Civil Beat published a story about John Manele and his 13-year-old son, Junior Dominic Butaiha, who were prepared for dinner by UXO on the outskirts of Honiara late last year. The mother, Loretta Manele, and her 17-year-old son, Jeffrey, were injured, but survived. Loretta is the daughter of Steven Ale from the village of Bocasugu, not far from my village on the southern coast of Guadalcanal.

After that incident, I received pictures of the dismembered body of one of the victims and messages asking if the US and Japan could compensate for their lives. My people thought that because I live and work in America, I can help. The truth is, I didn’t know what to do.

Colonial control

The Solomon Islands tragedies with UXO pose major problems. When US government officials talk about their relationship with Pacific Island countries, they often refer to World War II. The story is usually about the liberation of the islands from Japan. There are also stories of cooperation among Pacific Islanders, such as the Coast Watchers of the Solomon Islands.

What is not often talked about is how the war paved the way for the consolidation of colonial control over the islands and their use for military purposes. Some islands were used for nuclear weapons testing: the Marshall Islands and Johnston Atoll in Bikini and the US in Eniwetak Atoll; French in Moruroa and Fangataufa in French Polynesia; and the British at Maldon Island and Kiritimati Atoll in Kiribati. Kahoolawe in Hawaii was used by the US military as a bombing range.

When the US and Japanese forces withdrew, they left behind sunken ships, rusted vehicles and aircraft, chemical waste, and thousands of UXO.

They don’t often talk about the wasted war parties left behind during World War II, including UXO, and the effects they are having on the environment and people of the Pacific Islands.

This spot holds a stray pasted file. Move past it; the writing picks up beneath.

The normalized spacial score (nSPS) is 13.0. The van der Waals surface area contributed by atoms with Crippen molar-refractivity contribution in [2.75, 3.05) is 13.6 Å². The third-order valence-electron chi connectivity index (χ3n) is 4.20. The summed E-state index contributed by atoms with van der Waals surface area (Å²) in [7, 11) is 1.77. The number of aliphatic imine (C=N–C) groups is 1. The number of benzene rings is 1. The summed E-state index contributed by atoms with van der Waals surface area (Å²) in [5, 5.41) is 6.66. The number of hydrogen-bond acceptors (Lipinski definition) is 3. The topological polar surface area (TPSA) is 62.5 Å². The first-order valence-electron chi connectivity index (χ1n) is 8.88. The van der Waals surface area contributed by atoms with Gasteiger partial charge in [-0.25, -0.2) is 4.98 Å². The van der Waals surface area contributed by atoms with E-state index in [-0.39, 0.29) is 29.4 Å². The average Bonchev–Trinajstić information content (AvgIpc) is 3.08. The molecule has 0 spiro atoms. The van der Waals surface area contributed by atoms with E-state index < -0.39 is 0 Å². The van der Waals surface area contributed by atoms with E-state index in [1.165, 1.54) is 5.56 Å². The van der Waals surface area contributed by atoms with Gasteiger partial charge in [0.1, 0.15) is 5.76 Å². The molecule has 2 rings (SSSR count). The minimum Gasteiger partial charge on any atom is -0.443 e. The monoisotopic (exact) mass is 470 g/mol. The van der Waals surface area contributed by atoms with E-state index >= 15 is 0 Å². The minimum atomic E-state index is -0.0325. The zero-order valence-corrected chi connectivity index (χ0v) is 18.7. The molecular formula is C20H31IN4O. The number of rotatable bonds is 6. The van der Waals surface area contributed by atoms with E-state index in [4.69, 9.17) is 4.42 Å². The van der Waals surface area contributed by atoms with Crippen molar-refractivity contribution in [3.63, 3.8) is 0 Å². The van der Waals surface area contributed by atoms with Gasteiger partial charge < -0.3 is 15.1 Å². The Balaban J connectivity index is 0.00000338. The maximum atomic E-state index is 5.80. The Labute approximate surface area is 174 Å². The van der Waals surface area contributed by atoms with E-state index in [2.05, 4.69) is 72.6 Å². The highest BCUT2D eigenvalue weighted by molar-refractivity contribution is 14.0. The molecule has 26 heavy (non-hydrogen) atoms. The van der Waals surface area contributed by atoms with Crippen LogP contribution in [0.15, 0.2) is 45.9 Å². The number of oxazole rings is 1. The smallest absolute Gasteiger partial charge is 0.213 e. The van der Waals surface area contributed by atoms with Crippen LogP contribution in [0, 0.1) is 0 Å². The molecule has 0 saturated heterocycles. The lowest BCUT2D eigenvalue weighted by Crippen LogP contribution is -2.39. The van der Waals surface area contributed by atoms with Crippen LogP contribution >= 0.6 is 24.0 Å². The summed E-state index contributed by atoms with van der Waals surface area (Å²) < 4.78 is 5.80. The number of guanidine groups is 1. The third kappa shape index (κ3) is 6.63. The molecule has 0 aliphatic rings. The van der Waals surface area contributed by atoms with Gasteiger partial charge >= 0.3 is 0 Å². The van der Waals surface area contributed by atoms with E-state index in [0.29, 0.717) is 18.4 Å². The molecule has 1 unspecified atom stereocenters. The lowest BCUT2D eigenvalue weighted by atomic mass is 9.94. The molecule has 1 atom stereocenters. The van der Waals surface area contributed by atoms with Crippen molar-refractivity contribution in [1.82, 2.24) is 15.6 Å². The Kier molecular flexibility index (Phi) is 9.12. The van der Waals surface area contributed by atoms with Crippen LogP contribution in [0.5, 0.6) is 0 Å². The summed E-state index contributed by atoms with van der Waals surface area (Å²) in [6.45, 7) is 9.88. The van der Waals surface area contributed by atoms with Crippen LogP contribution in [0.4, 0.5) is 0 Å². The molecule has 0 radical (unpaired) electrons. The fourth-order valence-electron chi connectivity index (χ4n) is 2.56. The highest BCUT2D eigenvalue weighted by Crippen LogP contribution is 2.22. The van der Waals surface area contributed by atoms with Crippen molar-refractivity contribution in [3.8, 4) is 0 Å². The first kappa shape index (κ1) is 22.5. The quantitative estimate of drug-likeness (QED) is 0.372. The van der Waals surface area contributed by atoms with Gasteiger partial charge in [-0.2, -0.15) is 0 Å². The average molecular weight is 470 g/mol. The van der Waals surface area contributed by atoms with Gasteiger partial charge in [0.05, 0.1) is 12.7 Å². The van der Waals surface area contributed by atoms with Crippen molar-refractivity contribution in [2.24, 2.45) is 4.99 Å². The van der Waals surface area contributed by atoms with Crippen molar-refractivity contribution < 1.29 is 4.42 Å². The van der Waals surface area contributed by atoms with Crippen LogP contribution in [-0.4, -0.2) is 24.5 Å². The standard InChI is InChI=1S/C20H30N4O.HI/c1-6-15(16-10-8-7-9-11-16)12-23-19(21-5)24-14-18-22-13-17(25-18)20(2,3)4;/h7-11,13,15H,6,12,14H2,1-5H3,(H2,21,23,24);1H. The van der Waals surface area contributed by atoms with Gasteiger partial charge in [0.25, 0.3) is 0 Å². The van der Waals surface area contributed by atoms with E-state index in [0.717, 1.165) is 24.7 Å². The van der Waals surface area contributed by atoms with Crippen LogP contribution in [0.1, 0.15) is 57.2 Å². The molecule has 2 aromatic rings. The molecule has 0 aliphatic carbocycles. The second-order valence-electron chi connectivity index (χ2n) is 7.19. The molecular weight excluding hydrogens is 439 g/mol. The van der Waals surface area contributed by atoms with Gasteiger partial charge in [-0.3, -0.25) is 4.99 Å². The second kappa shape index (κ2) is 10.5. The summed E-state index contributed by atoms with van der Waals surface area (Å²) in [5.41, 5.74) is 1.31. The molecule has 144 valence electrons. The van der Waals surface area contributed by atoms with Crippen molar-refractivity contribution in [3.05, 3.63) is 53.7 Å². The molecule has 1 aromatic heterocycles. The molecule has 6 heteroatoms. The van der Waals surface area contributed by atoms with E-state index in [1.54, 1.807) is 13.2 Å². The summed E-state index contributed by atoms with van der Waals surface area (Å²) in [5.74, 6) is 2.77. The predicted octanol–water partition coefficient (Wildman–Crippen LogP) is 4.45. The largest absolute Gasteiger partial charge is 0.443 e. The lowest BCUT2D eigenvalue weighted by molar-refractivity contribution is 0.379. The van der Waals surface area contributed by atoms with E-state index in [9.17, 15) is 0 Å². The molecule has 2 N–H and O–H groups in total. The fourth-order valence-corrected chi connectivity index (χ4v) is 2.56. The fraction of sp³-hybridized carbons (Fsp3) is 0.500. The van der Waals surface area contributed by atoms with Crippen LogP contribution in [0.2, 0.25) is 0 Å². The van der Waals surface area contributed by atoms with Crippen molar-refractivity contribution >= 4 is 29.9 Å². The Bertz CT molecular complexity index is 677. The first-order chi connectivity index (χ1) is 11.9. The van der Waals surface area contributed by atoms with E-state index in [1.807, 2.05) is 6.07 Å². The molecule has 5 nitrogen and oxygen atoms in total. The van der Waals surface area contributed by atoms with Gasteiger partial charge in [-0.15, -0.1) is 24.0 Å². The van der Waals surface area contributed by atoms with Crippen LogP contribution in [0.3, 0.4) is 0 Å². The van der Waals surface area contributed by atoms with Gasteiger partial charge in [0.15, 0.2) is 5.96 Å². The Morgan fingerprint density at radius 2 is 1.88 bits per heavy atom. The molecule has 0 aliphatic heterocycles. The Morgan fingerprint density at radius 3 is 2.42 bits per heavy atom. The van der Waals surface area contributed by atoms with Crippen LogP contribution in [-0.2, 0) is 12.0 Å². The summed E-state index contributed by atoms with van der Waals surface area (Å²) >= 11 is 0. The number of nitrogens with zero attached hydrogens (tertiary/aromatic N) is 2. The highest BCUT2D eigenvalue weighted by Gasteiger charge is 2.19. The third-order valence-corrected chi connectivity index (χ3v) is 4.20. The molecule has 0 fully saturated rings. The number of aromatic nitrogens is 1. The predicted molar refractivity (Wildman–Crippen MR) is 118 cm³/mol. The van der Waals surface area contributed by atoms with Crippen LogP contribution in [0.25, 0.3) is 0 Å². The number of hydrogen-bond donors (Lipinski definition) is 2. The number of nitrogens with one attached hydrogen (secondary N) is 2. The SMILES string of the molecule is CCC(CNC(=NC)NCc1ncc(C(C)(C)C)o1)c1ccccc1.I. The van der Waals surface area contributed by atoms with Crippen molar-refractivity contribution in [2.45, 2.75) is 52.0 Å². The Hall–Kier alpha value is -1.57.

In August, US Deputy Secretary of State Wendy Sherman traveled to Honiara to mark the 80th anniversary of the US Marine landings on Guadalcanal. “We remember the pain and struggle that scarred the Pacific,” she said at the ceremony. We honor the memory of those who died and were injured by unexploded ordnance and other consequences of conflict during and after the war. And we recommit ourselves to moving forward together as partners — and as true and lasting friends.”

It was good that she acknowledged the tragedies with UXO. It would have been better to announce a stronger commitment from the US and Japan to clean up UXO. As they strengthen their relationship, the US and Japan must collaborate to clean up the mess left by World War II, not only in the Solomon Islands, but also in other Pacific islands.

As I reminisce about our childhood war games between America and Japan, I reflect on a much larger war game: the geopolitical rivalry between the US and China. As these world powers compete for influence over Oceania, they must help Pacific island governments, including the Solomon Islands, clean up UXO and other WWII debris. To win the hearts and minds of Pacific Islanders, the US and Japan must first undo the mistakes of the past that are killing our people.

We want a blue Pacific. No explosive Pacific.